Back in late 2017, I encountered the following issue in Fedora WS (I think it was version 27 then).
In my desktop PC, I had a SSD disk with 250 GB and three mechanical HDDs (each one of 1 TB)
I installed fedora in the SSD drive (250 GB). The device names were like below and it remained the same across several reboots.
[adrian@duffy ~]$ lsblk NAME MAJ:MIN RM SIZE RO TYPE MOUNTPOINT sda 8:0 0 970G 0 disk /data1 sdb 8:16 0 970G 0 disk /data2 sdc 8:32 0 970G 0 disk /data3 sdd 8:48 0 232.9G 0 disk ├─sdd1 8:49 0 500M 0 part /boot/efi ├─sdd2 8:50 0 1.3G 0 part /boot ├─sdd3 8:51 0 110G 0 part /home └─sdd4 8:52 0 110G 0 part /
After a month, I purchased two new 1 TB HDDs and attached these new hard drives to the SATA ports of the motherboard. Upon reboot, all the block device names went berserk. Even the ones where Fedora OS was installed got changed (from
sdf as shown below) and ended up something like below.
lsblk output was showing something like below
[adrian@duffy ~]$ lsblk NAME MAJ:MIN RM SIZE RO TYPE MOUNTPOINT sda 8:0 0 970G 0 disk |---------> The newly attached unformatted disk sdb 8:16 0 970G 0 disk /data1 sdc 8:32 0 970G 0 disk |---------> The newly attached unformatted disk sdd 8:0 0 970G 0 disk /data2 sde 8:0 0 970G 0 disk /data3 sdf 8:48 0 232.9G 0 disk ├─sdf1 8:49 0 500M 0 part /boot/efi ├─sdf2 8:50 0 1.3G 0 part /boot ├─sdf3 8:51 0 110G 0 part /home └─sdf4 8:52 0 110G 0 part /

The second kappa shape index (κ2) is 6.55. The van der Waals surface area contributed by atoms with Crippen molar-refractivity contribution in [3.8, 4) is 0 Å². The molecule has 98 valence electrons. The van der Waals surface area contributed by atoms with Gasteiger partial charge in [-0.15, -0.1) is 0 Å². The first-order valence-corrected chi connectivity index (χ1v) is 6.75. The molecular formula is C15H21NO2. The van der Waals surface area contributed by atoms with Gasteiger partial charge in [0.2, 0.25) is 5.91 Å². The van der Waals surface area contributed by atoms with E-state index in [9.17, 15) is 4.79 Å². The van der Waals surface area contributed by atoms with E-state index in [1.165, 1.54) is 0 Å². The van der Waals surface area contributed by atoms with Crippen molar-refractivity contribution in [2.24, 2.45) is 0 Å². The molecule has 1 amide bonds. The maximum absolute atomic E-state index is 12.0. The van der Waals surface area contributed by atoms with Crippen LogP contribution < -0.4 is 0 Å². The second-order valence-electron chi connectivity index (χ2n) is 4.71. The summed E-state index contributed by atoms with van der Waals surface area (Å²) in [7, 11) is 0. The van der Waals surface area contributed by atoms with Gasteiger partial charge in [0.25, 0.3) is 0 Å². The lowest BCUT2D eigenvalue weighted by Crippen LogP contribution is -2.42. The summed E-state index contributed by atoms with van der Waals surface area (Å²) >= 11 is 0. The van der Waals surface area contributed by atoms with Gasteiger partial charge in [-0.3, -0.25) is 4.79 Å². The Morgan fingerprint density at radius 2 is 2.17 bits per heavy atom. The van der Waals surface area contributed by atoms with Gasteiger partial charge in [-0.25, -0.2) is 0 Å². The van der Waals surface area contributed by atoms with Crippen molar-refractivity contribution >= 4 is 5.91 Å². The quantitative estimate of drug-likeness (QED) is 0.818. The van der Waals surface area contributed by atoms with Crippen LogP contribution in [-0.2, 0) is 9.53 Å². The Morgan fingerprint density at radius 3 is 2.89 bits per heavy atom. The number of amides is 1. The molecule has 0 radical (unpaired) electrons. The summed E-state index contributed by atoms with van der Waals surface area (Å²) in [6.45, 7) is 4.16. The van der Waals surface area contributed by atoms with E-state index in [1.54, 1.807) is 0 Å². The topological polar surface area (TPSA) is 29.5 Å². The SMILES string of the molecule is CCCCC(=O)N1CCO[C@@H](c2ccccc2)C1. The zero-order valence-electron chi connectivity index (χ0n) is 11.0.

/etc/fstab looks only at the UUID of a device and mounts it on the mount point specified in the file. So, it didn’t cause any real harm for me. I guess this ‘issue’ exists in Fedora even today. Its Fedora 34 at the time of writing this post (19-June-2021)
Last week, my friend who was running Chia crypto farming in Ubuntu 20.04.2.0 LTS PC faced a similair scenario and he formatted the wrong disk by mistake. And this prompted me to post this.
I have 3 questions :
Question1. Why can’t Mr Torvalds and team fix this device name/drive letter changing upon reboot issue?
I know this is not a Fedora or an Ubuntu issue, as the Linux kernel just names block devices as
/dev/sdb randomly in the order they are discovered. But, don’t you think it is better to have device name/drive letters persistent across reboots to avoid unwanted headaches ?
Question2. In my above example from 2017, the device names did not change for a month (across several reboots). It changed only when I attached 2 new HDDs to the motherboard’s SATA ports. Why ? What suddenly forced Linux kernel to freshly name all the SATA disks ?
Question3. Does adding
/dev/sd* device names in
/etc/fstab entries a recommended way to make the
/dev/sd* names persistent across reboots ? Well, if this actually worked, we wouldn’t be needing to configure udev for this. Right ?
Apologies for my first post for being a long one